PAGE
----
The details of the lost case itself are better shown than explained. They involve a curious course of music lessons, a grief-stricken lady (Hattie Morahan) wandering London to the dismay of her husband (Patrick Kennedy), a somber visit to postwar Japan, a mysterious foreign host (Hiroyuki Sanada), and the peculiar life cycle of bees. All the ingredients are ready-measured for a classic Holmes adventure, but the race against his ailing faculties is a new enemy for the old sleuth to conquer. Supporting turns from such seasoned players as John Sessions and Frances de la Tour will delight cameo spotters.

The film is beautiful. Carter Burwell’s score drifts through shades of wonder and sorrow. Long shots of breezy coastline and the saturated colors of Holmes’s hyper-idyllic seaside garden are constant reminders that this, too, is yet another story for the collector’s bookshelf. Even London, as recalled by Holmes in his nightly writings, resembles the set of a well-staged murder play or an illustration from Doyle’s own books.

Besides the aesthetic appeal, Condon’s film has another sort of beauty as well. Holmes’s eccentric manners and comic arrogance have always offset his intellect. Doyle found many deft ways to hint that his combination of talents formed a blind spot regarding certain points of basic humanity. Despite observational prowess and a preternatural grasp of forensic links most people never see, Holmes could, on occasion, find his frosty reason bested by chaotic whims of the human heart. Though he seldom tipped the cards of his own capacity for affection, it did happen more than once as Doyle brought the chronicles to a close. Mr. Holmes takes those glimpses of tenderness as a starting point to show a brilliant man at the end of his life, quite overcome by a depth of feeling he never knew himself to possess. Once, in a sly reversal of Doyle, McKellen’s Holmes misses a vital clue because, possibly for the first time in his life, personal investment trumps his unquenchable thirst for cold hard evidence.

There are many forms of latter-day Sherlock Holmes tale. Reinventions, critical revisions, satires and outright spoofs of the great consulting detective abound. Possibly next to Count Dracula, no literary figure of the period has been more widely appropriated. Mr. Holmes story takes all this into account, yet hearkens to tradition with great respect. Its unfamiliar pathways ultimately complement the legacy more than they challenge it. Presuming that the original conception of Holmes in retirement was meant as a reward from his author, this further elegy suggests a Holmes who, despite the cost in grief and physical pain, may go to his grave having found the final, elusive piece of the human puzzle. The journey promises to be tragic and even terrifying when the heart takes up slack for the brain, but the hope of balance and peace may well justify the risk. Perhaps the “real” Holmes would have been content to die without such an epiphany, but the emotional payoff is fine indeed for his generations of fans.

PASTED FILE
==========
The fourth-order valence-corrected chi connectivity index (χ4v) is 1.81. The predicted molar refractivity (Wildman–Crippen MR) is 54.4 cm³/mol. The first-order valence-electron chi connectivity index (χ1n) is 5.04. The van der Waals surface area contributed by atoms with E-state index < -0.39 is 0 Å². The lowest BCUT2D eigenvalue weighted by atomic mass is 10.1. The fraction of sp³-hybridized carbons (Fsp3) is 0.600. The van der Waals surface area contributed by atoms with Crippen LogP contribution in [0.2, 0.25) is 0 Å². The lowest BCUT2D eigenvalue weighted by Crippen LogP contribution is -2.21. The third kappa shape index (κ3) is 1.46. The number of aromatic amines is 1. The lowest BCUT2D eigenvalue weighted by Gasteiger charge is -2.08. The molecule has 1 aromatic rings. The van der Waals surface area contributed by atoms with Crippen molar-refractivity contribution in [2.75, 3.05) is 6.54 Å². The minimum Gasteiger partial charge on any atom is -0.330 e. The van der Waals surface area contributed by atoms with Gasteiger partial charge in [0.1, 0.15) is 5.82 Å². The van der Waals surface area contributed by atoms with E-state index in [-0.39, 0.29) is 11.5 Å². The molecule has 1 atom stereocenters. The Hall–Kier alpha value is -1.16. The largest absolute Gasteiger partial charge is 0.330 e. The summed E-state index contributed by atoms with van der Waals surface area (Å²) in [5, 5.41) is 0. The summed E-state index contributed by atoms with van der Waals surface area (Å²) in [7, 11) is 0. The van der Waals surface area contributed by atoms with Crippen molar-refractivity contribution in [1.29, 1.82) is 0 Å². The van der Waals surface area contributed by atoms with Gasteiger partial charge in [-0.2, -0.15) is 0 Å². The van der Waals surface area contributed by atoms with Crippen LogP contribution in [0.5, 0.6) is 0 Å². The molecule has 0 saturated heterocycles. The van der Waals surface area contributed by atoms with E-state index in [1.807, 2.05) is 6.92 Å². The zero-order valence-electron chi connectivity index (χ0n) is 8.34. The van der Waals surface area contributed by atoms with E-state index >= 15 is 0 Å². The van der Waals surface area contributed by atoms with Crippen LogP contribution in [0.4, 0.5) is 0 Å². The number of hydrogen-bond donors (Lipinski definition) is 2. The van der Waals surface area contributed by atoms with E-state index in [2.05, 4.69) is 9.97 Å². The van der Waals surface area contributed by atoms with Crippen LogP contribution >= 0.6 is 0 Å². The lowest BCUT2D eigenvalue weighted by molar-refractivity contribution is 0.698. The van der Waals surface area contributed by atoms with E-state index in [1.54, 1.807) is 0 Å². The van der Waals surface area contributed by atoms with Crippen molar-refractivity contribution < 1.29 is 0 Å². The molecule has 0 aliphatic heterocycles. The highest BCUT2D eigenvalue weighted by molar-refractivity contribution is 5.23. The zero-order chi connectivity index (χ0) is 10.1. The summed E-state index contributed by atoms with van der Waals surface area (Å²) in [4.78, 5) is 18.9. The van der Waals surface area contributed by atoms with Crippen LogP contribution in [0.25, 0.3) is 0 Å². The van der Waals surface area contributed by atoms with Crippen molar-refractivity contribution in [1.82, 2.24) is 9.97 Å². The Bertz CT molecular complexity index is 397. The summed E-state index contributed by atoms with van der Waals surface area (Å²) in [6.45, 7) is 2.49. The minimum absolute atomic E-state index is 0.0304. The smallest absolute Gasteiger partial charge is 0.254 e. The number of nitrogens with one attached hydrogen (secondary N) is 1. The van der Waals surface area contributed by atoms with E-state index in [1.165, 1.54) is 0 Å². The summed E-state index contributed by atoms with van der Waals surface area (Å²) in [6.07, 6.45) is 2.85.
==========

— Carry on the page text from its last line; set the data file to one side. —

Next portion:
Movie Review: Horns

by Dan Fields

Daniel Radcliffe pursues the truth with diabolical powers in Alexandre Aja's Horns
© 2013 Dimension Films / RADiUS-TWC

Synergy With The Devil, or
Faust Highway

Alexandre Aja, a French filmmaker gone Hollywood down the most gore-splattered highway possible, engages a story more firmly rooted in the human soul than ever before. His prior moviemaking turns (most recently as producer for a harrowing remake of William Lustig’s Maniac) betray a penchant for jittering, shrieking horror that attacks the senses, the brain and heart second. Horns, based on the much-lauded novel by Joe Hill, plunges his raw director’s hands into a moral fable whose questions and troubling answers require some serious thought.

Ignatius “Ig” Perrish (Daniel Radcliffe) is a tortured soul in a bruised body. His dual burden is to come to terms with the brutal murder of his girlfriend Merrin (Juno Temple), while staving off an angry mob of former friends and neighbors convinced that, despite his acquittal, Ig himself killed off the hometown darling. His only true allies seem to be his brother Terry (Joe Anderson) his defense attorney Lee (Max Minghella), and his torch-carrying bartender Glenna (Kelli Garner), all of whom have known Ig since childhood. Between the three of them, there just might be some answers lurking, but Ig’s impotent rage at the cosmic unfairness of it all seems to have him deadlocked in limbo.